Dusty Phillips

Athabasca University

May 25, 2004

Last updated Jun 7, 2004

Athabasca University

May 25, 2004

Last updated Jun 7, 2004

This applet visually demonstrates the use of Heaps in programming. View the applet in the Applet section below. The usage of the applet is described in the following Usage section. For those interested, the Display and design of the applet are also described.

Usage of the heap applet is quite simple. You will be
presented with an empty heap (maximum size: 15) and
will have the option to **Insert** an
element into the heap. You will first be prompted
for an item to input. If it is a valid Integer, it
will be inserted into the heap.

Your other option is to **RemoveMax** the
maximum element. This will remove the element in question,
and will then illustrate the process of sifting a new
maximum into the heap.

This demonstration does not show the process of building a heap if all elements are available in advance.

This demonstration assumes you have a general idea of how a maxheap or priority queue is implemented, as the complete binary tree array is somewhat confusing.

The display will be divided into three areas. The Upper
input

area will have high-level buttons for
**Insert**ing elements and removing the
maximum element (**RemoveMax**), as well
as stepping through the code and resetting the applet.

A lower left processing

area will contain an overview
of the data type class (including instance variables and
methods), as well as a second Pseudocode area for a particular
method currently being executed.

A larger visualization area will be displayed to the right. This area will visually display the heap in two different views. The first view will display the heap array (array implementation for complete binary trees is common). The second will show a logical view of the heap. The two will be coordinated by showing the array index as well as the value with the logical view of the heap. When operations are performed on the heap, the heap elements in question will be highlighted in both views. When heap elements are swapped, they will flash in the tree view. The more important element is highlighted in red, while the element being compared is highlighted in green.

The design will be similar to the previous demonstrations.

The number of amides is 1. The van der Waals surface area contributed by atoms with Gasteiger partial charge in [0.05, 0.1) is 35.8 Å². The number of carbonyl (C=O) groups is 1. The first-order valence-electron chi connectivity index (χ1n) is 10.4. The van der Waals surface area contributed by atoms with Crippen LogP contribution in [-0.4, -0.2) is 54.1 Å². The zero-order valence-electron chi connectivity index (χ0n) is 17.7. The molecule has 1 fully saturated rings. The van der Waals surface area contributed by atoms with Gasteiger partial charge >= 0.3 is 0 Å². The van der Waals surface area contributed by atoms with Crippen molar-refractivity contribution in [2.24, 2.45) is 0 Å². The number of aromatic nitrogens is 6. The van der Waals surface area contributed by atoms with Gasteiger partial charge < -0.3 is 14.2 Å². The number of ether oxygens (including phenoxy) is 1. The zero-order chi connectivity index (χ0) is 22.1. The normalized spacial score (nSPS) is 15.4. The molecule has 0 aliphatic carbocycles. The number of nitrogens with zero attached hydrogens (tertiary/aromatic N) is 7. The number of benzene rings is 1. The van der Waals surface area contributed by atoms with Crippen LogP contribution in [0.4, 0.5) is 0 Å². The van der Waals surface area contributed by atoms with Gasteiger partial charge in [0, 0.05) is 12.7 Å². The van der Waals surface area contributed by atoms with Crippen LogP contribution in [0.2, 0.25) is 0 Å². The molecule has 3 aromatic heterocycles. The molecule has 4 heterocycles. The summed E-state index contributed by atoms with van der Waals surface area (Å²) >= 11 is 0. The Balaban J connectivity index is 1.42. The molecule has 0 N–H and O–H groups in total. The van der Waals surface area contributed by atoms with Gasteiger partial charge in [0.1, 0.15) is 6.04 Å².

There will be a `ProgramPanel`

to hold the
main `Pseudocode`

, and separate `Pseudocode`

s
for the two buttons. In addition, there will be a
`Pseudocode`

for the private `sifdown()`

method.

There will be a single `HeapPanel`

that contains the
two views of the heap. This will have methods to manipulate
the heap itself as well as the display. There will be separate
panels for each of the displays; `HeapPanel`

will forward
instructions to each of these. They will share a common heap
stored in the `HeapPanel`

.

The main Pseudocode:
```
class Heap {
private int maxsize = 15
private int[] heap = new int[maxsize]
private int n
public void insert(int val);
public int removemax();
private void siftdown(int pos);
private void swap(int i, int j);
private void leftchild(int pos);
private void rightchild(int pos);
private void parent(int pos);
private void isLeaf(int pos);
}
```

The insert() `Pseudocode`

:
```
public void insert(int val) {
if (n == size)
throw HeapFullException
int curr = n
n++
heap[curr] = val
while (curr != 0 && heap[curr] > heap[parent(curr)]) {
swap(curr, parent(curr))
curr = parent
}
}
```

The removeMax() `Pseudocode`

:
```
public int removemax() {
if (n == 0)
throw EmptyHeapException
n--
swap(0, n)
if (n != 0)
siftdown(0)
return heap[n]
}
```

The siftdown() `Pseudocode`

:
```
private void siftdown(int pos) {
while (!isleaf(pos)) {
int j = leftChild(pos)
if (j < n-1 && heap[j] < heap[rightChild(pos)])
j = rightChild(pos)
if (heap[pos] >= heap[j])
return
swap(pos, j)
pos = j
}
}
```